Finding the September Book of the Month

I’m late again. How is that possible? My promotion materials were due in the marketing department on Monday. I always used to be on time. I should have announced the September book of the month three days ago, and I still don’t even know which book it will be.

Twenty Fragments  Xiaolu Guo’s Twenty Fragments of a Ravenous Youth has dropped to third place. It’s the prettiest package, I admit, the best cover, with the best sales potential for the bookstore. My bookseller’s lust to have good sales figures wants me to choose this book. It’s light and airy, maybe sometimes too light, a young person’s novel skimming over the surfaces of life with grace.

I’ve been sitting on my front porch this afternoon reading the book in second place, which is really the book that should be in first place, Jean-Claude Izzo’s masterful last novel, the anxiety-inducing A Sun for the Dying. I notice I keep taking breaks while I read. Jump up to get a drink. Jump up to send an email. His novels make me nervous. He’s so forthright as a writer, so fearless in looking at the human condition without fantasies or sentimentality, that I never know what to expect from him, but I know I’ll believe it.

Sun for the Dying  Izzo has just introduced a new character I find delightful, Felix, a good-natured halfwit who looks and acts like a teenager with a football he’s never without. His wife left him and he’s been a street person ever since. He and the central character Rico have just settled down in front of the television to watch cartoons. It’s a strangely touching scene. And it will lead somewhere, I know (I’m worried about that football – what if someone takes it away from him?) because I’m in the hands of a master.

But dang it, the book has a wretched cover. No one will buy this book. It has cover art that turns off even me, a wretched homeless man in a half-fetal position on the ground. That’s a big strike against it. But I’m so bonkers over this guy’s writing I’ve just ordered his most famous work, the Marseilles trilogy – Total Chaos, Chourmo, and Solea – for our little bookstore. I’m saving his best work for last.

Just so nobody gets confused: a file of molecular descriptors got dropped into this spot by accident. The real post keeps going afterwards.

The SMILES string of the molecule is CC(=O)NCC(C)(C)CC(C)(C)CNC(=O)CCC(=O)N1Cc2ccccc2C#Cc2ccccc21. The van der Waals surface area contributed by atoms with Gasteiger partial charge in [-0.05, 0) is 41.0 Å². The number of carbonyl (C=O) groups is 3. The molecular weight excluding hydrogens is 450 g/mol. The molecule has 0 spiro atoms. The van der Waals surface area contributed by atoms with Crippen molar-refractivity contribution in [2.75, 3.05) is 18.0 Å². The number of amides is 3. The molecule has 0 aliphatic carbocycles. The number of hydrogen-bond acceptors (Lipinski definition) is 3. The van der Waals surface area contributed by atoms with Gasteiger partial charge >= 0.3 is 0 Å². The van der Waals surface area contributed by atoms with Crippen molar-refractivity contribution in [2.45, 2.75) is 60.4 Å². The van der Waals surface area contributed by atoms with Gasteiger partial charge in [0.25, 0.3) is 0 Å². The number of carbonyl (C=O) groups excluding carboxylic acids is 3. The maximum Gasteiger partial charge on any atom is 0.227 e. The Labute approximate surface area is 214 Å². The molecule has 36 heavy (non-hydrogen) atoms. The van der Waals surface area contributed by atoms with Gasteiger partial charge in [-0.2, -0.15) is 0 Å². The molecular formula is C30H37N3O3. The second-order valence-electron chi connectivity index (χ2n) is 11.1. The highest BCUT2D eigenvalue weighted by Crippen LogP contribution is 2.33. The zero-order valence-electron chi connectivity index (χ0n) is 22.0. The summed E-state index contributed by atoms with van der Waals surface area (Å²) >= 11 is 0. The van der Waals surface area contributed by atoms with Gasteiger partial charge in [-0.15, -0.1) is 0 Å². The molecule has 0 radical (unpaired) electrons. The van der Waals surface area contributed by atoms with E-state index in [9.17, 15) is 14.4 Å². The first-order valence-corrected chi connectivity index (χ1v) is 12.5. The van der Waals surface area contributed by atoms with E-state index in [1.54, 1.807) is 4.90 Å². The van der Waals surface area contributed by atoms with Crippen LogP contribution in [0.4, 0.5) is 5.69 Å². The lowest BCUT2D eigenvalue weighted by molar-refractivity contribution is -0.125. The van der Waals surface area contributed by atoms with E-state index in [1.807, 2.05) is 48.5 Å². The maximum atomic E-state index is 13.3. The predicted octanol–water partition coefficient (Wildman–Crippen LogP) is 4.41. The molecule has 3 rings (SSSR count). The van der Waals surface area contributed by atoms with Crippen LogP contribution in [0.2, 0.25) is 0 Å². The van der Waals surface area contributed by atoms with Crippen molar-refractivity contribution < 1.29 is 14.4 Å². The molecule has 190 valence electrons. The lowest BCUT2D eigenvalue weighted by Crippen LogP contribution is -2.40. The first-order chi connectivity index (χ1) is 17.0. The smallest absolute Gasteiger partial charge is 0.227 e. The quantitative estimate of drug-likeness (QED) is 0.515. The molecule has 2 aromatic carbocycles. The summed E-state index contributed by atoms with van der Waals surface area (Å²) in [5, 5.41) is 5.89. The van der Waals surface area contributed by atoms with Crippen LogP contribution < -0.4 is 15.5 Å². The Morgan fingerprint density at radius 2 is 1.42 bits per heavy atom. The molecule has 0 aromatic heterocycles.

And what’s the front-runner for September’s book of the month? There’s a new title in the number one spot, and it’s a real dark horse, because it’s a collection of eight stories. Stories are a genre many readers avoid. However, in this case, the stories are unified by theme, and the theme’s a compelling one – they’re about immigrants from war-torn Georgia, and they’re as finely crafted fiction as I’ve stumbled on in some time.

One More Year  The brand new book is Sana Krasikov’s One More Year. Two of the stories I’ve read have wonderful set-ups that I didn’t spot until they paid off at the end. One story, “Maia in Yonkers,” caught me so off-guard by it’s ending that I found myself crying in surprise. Krasikov is a Ukraine native writing in English, and in powerful, concise, illuminating English at that. The cover isn’t as pretty as Twenty Fragments, and the philosophical depth is no match for A Sun for the Dying, but there’s a humanity to these Russian immigrant women making their new lives out of compromises and memories. And at the moment Georgia certainly has the world’s attention. Sana Krasilov  Krasikov is a brave young talent, and whereas Izzo has passed away, Krasikov as a writer has her future before her. If the other stories are as good as the ones I’ve read, well then – guess I’ll have found my book.

Yeah, but for the moment I’m going back to reading Izzo on my front porch so I can make sure Felix still has his football…



About the Author:

Nick DiMartino is a university bookseller in Seattle, WA. He was a Booklist contributor from 2007 to 2009 and is the author of Seattle Ghost Story (1998) as well as numerous plays.

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